The big game and all its festivities get sweeping protection, from bomb-destroying robots to software that crunches social media looking for threats.
ALE is a Japanese company working on an interesting novelty: man-made, on-demand meteor showers. It might sound like a silly idea, but the company's founder wants to bring her product to the opening ceremonies of the 2020 Olympic Games in Tokyo, Japan.
Ashley and Khail explain how a man-made meteor shower could make a big splash at the 2020 Summer Games, discuss a new full-body VR immersion system and wish they had enough money to afford a huge Lite-Brite for adults. #TD2020
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Technology has changed how gold medalist Lindsey Vonn trains, from tracking sleep to recording workouts to analyzing her skiing technique. But to keep her advantage on the mountain, there's one technology she'd like to keep out of the hands of the competition: virtual reality.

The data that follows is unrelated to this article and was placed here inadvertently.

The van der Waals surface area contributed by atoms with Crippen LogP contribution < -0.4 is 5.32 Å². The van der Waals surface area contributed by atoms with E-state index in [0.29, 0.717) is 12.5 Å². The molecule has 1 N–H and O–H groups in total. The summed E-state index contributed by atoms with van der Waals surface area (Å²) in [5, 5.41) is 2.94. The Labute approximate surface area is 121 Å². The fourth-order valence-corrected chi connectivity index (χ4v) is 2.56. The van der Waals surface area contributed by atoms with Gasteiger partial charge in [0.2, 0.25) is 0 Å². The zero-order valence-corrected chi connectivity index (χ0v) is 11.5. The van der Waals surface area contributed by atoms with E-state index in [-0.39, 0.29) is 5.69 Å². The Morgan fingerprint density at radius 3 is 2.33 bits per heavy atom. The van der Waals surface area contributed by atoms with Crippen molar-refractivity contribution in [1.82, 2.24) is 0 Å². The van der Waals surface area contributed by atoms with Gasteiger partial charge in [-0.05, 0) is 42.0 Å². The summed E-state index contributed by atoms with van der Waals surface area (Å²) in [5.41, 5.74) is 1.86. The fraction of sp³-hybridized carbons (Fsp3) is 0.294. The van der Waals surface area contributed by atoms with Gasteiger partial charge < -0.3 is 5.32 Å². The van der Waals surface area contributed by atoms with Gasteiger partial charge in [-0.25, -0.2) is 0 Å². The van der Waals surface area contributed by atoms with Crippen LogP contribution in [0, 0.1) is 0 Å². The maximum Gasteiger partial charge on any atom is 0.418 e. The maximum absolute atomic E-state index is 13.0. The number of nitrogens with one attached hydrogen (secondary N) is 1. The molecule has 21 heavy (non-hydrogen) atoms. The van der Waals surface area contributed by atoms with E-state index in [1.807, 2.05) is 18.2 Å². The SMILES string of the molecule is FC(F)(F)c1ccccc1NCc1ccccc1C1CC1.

China says blocked US sites will be open to Web users during the Olympics, should Beijing be chosen as the venue for the games. But, it says, who in China wants to use them, anyway?
Competitive gameplay in video games has gone from niche to near-mainstream sport in just a decade.
With several Olympics under its belt, Atos is supporting one of the largest IT infrastructures in sports history. If it succeeds, it's an unheralded hero. If it fails, it gets crucified.
Thanks to a successful crowdfunding campaign, the "Olympics of robots" is back, once more invading San Mateo, Calif. The event will later be released as a Web series and DVD.
Partner Li-Ning, a sneakers maker that burst onto the international scene at the 2008 Olympics, is back to mainly selling in China. It's hoping that a deal with rising-star Xiaomi will give it another shot.